Proceedings of the National Academy of Sciences of the United States of America
Geisel School of Medicine
Using a cloned cDNA copy of T-cell growth factor (TCGF) mRNA from the Jurkat leukemic T-cell line, we have isolated three overlapping TCGF genomic clones from a human DNA library. The entire TCGF gene is contained within two adjacent EcoRI fragments spanning about 8 kilobases. The complete nucleic acid sequence was determined. The gene is divided into four exons. The 5' untranslated region and the first 49 amino acids of the protein, 20 of which constitute a signal polypeptide and are not present in the secreted protein, are encoded by the first exon. Exons 2 and 3, separated from each other by a long intervening sequence, contain coding information for the next 20 and 48 amino acids, respectively. The remaining 36 amino acids and the 3' untranslated region are contained in the fourth exon. A promoter sequence T-A-T-A-A-A is present 77 base pairs (bp) upstream from the translation initiation site, and a CAT homology region occurs 104 bp upstream from the initiation site. A putative site for initiation of mRNA transcription was identified 53 bp 5' of the translation initiation codon. The organization of the gene was shown by Southern blot analysis to be identical in normal peripheral blood lymphocytes and in a variety of malignant lymphoid cell types. Restriction analysis of these cellular DNAs produced results exactly as predicted by the map for the cloned genomic TCGF, indicating that there is only a single copy of the human TCGF gene.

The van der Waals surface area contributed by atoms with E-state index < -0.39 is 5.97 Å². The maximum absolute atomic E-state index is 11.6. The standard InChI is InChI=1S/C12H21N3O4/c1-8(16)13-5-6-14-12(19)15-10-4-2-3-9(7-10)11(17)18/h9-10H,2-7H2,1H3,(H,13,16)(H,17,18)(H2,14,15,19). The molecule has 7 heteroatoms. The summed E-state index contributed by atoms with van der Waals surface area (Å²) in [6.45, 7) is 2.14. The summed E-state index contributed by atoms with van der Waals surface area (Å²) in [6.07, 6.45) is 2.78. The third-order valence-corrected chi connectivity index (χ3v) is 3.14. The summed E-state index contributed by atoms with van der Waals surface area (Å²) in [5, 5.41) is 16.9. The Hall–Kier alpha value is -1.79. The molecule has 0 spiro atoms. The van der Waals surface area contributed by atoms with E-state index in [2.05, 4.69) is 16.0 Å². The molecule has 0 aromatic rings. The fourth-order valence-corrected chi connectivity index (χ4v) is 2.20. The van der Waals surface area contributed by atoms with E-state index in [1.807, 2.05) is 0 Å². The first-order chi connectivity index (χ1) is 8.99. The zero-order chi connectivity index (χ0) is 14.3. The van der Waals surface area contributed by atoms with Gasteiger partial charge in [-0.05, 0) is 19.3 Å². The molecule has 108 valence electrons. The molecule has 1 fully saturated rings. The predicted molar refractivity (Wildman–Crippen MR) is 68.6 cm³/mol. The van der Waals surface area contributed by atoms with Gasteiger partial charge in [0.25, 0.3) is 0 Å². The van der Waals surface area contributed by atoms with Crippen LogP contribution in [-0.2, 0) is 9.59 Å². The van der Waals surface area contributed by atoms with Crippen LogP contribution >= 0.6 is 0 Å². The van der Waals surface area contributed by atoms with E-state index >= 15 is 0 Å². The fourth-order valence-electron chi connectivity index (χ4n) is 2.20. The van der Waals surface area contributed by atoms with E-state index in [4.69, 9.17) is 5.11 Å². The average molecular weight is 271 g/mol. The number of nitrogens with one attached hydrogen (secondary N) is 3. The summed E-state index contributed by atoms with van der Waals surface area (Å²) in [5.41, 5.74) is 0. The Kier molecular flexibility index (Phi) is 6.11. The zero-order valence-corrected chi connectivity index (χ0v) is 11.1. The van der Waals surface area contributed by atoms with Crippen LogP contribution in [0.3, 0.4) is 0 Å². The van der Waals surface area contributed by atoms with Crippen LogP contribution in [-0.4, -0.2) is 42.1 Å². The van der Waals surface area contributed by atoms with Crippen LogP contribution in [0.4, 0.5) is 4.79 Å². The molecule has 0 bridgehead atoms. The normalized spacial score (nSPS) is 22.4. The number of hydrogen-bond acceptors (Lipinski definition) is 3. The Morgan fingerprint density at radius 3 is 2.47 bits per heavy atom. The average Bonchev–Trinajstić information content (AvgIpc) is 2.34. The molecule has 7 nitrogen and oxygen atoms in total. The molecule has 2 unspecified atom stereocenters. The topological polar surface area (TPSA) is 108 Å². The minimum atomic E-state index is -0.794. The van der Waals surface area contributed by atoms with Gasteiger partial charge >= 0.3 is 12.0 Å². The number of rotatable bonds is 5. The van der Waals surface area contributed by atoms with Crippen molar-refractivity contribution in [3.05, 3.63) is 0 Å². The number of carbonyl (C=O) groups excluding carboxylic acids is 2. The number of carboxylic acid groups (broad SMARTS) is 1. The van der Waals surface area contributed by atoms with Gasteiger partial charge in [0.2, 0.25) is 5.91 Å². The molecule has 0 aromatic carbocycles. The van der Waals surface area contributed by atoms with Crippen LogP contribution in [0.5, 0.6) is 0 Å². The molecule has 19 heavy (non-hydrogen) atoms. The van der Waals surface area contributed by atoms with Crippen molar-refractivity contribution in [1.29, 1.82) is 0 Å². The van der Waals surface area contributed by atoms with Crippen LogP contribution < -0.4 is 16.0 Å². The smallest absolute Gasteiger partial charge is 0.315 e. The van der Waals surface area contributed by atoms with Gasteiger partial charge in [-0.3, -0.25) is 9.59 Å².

Holbrook NJ, Smith KA, Fornace AJ Jr, Comeau CM, Wiskocil RL, Crabtree GR. T-cell growth factor: complete nucleotide sequence and organization of the gene in normal and malignant cells. Proc Natl Acad Sci U S A. 1984;81(6):1634-1638. doi:10.1073/pnas.81.6.1634
Dartmouth Digital Commons Citation
Holbrook, Nikki; Smith, Kendall; Fornace, Albert; Comeau, Claudette; Wiskocil, Robert L.; and Crabtree, Gerard R., "T-cell Growth Factor: Complete Nucleotide Sequence and Organization of the Gene in Normal and Malignant Cells" (1984). Dartmouth Scholarship. 3289.